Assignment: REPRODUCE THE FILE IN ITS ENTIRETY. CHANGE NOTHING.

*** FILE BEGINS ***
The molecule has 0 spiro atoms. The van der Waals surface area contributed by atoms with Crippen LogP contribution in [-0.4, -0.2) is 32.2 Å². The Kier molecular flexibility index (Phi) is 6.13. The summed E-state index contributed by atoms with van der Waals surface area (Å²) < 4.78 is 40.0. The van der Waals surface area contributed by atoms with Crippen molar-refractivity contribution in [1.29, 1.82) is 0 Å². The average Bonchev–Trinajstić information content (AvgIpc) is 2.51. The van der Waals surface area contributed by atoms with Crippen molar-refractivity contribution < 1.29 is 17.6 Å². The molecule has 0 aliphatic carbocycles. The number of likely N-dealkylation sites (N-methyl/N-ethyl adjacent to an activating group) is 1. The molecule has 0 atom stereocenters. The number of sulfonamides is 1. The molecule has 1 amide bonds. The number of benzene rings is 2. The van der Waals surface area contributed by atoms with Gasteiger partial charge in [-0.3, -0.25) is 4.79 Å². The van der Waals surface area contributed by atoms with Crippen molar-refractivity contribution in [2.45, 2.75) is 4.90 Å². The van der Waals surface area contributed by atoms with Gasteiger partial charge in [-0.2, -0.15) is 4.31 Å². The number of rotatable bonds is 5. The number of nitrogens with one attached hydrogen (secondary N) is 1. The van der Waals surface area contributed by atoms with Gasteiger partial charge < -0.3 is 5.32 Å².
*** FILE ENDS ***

The molecule has 0 spiro atoms. The van der Waals surface area contributed by atoms with Crippen LogP contribution in [-0.4, -0.2) is 32.2 Å². The Kier molecular flexibility index (Phi) is 6.13. The summed E-state index contributed by atoms with van der Waals surface area (Å²) < 4.78 is 40.0. The van der Waals surface area contributed by atoms with Crippen molar-refractivity contribution in [1.29, 1.82) is 0 Å². The average Bonchev–Trinajstić information content (AvgIpc) is 2.51. The van der Waals surface area contributed by atoms with Crippen molar-refractivity contribution < 1.29 is 17.6 Å². The molecule has 0 aliphatic carbocycles. The number of likely N-dealkylation sites (N-methyl/N-ethyl adjacent to an activating group) is 1. The molecule has 0 atom stereocenters. The number of sulfonamides is 1. The molecule has 1 amide bonds. The number of benzene rings is 2. The van der Waals surface area contributed by atoms with Gasteiger partial charge in [-0.3, -0.25) is 4.79 Å². The van der Waals surface area contributed by atoms with Crippen molar-refractivity contribution in [2.45, 2.75) is 4.90 Å². The van der Waals surface area contributed by atoms with Gasteiger partial charge in [-0.2, -0.15) is 4.31 Å². The number of rotatable bonds is 5. The number of nitrogens with one attached hydrogen (secondary N) is 1. The van der Waals surface area contributed by atoms with Gasteiger partial charge < -0.3 is 5.32 Å².